Erin Rysavy is an alumnae from the 2001 Augsburg PA Program. Prior to that, she completed a B.A. in Biology at the College of St. Benedict. Erin received her Masters in Public Health from the University of Minnesota. She is the current president of the Minnesota Academy of Physician Assistants. Currently, she works for St. Cloud Orthopedic Associates. The following article appeared in the newest edition of MAPA’s newsletter, imPAct.
I was recently given the honor to speak at Augsburg University’s White Coat Ceremony. It gave me a chance to reflect on what the white coat means to me, and what a key role humanism plays in medicine! Although I am a graduate of the Augsburg PA program, they did not have this ceremony as part of the process when I was there. So I did a little Google research. Interestingly I found that the history of the white coat stems from the 19th century. At that time, there was great respect for certainty, in contrast to the quackery of medicine. During that time doctors mostly wore black garbs, representing formality, solemnity, and death. The white lab coat came to emphasize the more scientific approach to modern medicine, thanks especially to Joseph Lister, whose reproducible results helped researchers better understand how to prevent bacterial contamination. This color change also represented the “pureness”, and the dream that Lister had that bacteria could be successfully overcome; that pneumonia, appendicitis, or an infected blister no longer had to result in death. Today, many people, including Dr. Gold suggest that the white coat is viewed as a symbol of compassion and responsibility to not only take care of patients, but to care for patients.
I received my first white coat when I started at my first job as a PA in orthopedics. Although it was 16 years ago now, I can still remember the pride, nervousness, excitement, and sense of responsibility that came with it. Thankfully, I was paired with a physician who realized the importance of humanism. He really got to know people for who they were, and listened to their stories. He was straightforward, but had a great sense of humor. He encouraged me to make evidence-based decisions, be confident, listen, and be kind. I learned that I may not have all the right answers to patient’s questions, nor know what is causing their symptoms. And that’s where the art of medicine comes in; where warmth, empathy, and understanding outweigh hardcore facts. I sometimes tell people that their symptoms didn’t read the textbook. That their radiating leg pain is kind of a puzzle, and could be coming from a few different sources, but we can try injections to help us figure this out. And I’ve learned that patients come back if their pain doesn’t go away! I also often tell people I don’t know, or I can’t explain why they have so much pain. And it’s OK not to know! The doctor I worked with also believed that it was perfectly acceptable to do surgery on your own family members. While I worked with him, I assisted in surgery on my dad, my husband, and my grandma. As you can imagine, I gained a lot of respect for the importance of dignity, integrity, and always doing the best job I can do.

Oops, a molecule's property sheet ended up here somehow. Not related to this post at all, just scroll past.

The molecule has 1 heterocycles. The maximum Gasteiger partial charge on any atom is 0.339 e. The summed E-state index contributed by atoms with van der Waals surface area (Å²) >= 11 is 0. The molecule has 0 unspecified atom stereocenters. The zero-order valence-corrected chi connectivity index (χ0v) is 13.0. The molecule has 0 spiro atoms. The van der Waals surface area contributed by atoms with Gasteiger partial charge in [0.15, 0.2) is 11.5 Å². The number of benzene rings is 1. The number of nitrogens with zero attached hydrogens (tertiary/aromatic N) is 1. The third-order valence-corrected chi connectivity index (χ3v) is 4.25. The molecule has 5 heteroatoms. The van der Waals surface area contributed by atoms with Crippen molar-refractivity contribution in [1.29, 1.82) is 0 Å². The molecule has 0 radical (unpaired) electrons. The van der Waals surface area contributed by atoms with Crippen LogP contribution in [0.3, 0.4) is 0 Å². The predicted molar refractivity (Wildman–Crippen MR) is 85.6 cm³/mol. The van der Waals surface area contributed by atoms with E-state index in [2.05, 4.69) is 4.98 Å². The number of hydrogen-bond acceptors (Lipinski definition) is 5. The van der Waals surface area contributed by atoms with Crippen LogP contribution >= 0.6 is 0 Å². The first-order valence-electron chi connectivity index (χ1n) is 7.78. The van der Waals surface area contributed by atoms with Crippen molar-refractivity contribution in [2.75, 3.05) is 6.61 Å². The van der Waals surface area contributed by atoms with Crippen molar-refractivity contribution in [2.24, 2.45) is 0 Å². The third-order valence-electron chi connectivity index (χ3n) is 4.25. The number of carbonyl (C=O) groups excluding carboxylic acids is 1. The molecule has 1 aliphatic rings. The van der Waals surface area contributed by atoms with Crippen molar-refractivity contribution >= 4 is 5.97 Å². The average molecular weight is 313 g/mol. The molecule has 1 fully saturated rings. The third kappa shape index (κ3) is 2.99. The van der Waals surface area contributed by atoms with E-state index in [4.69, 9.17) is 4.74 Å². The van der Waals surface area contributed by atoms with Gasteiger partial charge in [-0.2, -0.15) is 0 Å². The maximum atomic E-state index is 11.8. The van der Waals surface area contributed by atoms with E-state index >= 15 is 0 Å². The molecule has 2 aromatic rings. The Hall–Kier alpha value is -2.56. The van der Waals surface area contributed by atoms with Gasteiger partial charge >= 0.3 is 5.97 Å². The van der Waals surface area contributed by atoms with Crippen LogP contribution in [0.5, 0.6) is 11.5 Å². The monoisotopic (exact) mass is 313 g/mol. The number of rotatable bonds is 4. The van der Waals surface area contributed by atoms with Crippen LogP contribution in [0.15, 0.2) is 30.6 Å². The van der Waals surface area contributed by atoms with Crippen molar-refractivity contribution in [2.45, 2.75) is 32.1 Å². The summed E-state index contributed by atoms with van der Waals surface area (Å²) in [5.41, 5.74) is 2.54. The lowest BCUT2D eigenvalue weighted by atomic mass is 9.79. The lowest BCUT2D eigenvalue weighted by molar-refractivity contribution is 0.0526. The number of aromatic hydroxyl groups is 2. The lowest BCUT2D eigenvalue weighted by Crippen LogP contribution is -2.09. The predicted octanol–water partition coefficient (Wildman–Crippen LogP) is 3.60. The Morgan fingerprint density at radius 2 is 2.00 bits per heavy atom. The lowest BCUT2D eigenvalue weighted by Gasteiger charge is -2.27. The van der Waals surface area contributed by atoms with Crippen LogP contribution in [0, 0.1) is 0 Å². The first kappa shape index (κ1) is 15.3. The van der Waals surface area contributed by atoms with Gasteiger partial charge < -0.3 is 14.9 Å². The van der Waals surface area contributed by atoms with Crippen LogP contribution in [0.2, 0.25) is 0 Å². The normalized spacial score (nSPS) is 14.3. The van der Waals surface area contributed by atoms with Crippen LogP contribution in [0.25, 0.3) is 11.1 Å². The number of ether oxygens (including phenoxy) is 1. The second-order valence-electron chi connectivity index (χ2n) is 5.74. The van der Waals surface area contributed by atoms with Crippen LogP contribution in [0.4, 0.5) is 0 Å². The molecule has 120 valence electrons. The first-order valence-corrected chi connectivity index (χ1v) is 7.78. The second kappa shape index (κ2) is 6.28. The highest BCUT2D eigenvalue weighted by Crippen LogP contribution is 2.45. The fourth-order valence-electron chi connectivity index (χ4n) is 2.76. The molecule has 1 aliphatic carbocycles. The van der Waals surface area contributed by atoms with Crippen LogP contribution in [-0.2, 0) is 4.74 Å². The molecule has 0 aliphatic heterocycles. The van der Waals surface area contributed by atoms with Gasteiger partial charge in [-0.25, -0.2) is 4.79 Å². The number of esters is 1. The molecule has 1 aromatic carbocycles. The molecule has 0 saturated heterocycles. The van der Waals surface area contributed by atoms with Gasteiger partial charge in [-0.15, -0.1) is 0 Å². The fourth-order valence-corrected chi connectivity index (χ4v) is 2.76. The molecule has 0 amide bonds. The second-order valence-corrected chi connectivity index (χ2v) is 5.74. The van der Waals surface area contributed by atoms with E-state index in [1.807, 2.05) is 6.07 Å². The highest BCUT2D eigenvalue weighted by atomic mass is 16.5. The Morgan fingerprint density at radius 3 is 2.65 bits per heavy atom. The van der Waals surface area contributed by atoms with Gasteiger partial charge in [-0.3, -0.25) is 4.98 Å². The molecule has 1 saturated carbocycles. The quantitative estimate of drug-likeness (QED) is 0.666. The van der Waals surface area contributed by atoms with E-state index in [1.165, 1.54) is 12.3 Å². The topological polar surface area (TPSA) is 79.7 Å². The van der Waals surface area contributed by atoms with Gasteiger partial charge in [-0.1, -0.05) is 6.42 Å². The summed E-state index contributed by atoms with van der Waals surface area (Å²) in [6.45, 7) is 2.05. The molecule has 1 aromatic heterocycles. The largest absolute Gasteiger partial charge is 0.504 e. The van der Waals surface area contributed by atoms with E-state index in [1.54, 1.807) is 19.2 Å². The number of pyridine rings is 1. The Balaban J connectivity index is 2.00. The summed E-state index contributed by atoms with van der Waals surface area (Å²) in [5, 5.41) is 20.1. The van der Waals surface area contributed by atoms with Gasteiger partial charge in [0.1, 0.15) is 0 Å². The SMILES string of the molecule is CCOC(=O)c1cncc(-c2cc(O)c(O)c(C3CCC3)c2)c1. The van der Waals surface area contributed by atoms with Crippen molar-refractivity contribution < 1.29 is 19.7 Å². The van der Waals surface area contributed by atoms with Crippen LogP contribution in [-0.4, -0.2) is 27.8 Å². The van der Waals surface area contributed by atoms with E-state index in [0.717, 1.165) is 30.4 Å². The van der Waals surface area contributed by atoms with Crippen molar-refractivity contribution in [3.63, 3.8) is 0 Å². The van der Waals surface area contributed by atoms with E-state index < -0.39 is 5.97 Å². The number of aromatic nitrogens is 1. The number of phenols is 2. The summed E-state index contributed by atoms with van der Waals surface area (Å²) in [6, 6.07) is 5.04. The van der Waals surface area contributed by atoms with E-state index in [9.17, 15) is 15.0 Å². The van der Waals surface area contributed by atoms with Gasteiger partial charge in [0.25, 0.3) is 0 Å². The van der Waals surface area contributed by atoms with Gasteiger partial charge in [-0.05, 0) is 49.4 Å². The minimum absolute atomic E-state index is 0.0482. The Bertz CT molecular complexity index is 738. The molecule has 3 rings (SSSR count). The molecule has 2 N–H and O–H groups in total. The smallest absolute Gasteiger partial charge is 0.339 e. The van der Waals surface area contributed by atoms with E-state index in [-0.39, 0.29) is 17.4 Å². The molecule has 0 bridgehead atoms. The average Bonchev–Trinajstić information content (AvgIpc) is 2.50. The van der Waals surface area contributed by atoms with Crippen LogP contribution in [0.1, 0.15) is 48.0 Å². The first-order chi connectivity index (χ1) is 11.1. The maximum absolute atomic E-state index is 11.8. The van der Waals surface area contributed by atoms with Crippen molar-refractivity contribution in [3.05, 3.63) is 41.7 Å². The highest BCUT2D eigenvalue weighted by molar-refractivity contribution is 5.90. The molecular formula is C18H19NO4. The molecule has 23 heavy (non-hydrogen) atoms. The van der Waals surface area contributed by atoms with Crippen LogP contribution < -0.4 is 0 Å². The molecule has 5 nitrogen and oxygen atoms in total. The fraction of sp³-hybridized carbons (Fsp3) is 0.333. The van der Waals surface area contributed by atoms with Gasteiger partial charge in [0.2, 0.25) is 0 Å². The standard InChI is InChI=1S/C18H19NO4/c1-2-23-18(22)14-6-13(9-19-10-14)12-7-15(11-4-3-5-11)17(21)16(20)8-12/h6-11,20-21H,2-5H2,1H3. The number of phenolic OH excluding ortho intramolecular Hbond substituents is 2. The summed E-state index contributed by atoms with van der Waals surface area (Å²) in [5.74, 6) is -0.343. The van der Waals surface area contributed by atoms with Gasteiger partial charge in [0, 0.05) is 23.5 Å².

After 12 years, my first doctor partner retired, and I have had the opportunity to work with a new doctor, who also is extremely kind. Working with him, I have learned the importance of communication. Ask a question, pause, and listen. He speaks to patients in a way that takes their likely unspoken thoughts and concerns into consideration. For example, going through an x-ray that is relatively normal, he acknowledges that just because there is no arthritis, it doesn’t mean they don’t have pain. So, question, pause, listen, empathize, and communicate.
Through the years, I have learned the importance of knowledge and research, but probably more importantly the importance of compassion, integrity, and respecting others. Thankfully I have been quite healthy to this point, but I’ve experienced enough to have some empathy of what it’s like to be a patient or patient’s family. I try to put myself in their place and explain every step of what’s happening. For example, if I’m giving an injection, I communicate the process. I tell the patient, “it will just take me a few minutes to get the medication loaded up; now you’ll be feeling my hand”, and then I say “poke” just before I insert the needle. I never use the words big or long needle in the room if I don’t have to. I think knowing the steps helps make the experience better even if the shot hurts. I also try to communicate updates or changes. I know when my sister just had a C-section; they told me they would come to get me around 10am. They finally came to get me around 11am. What I wasn’t told was that there was a delay getting started, and that everything was going well. But for that hour, while my sister was being operated on by a brand new surgeon, I started to assume the worst!! Explaining and updating expectations makes a world of difference. Communication is key!
As Sir William Osler said, “The practice of Medicine is an art, not a trade; a calling, not a business.”
In our medical practices, we all have moments of feeling overwhelmed, frustrated, and afraid. But there are far more moments of excitement, connection, gratitude, and love.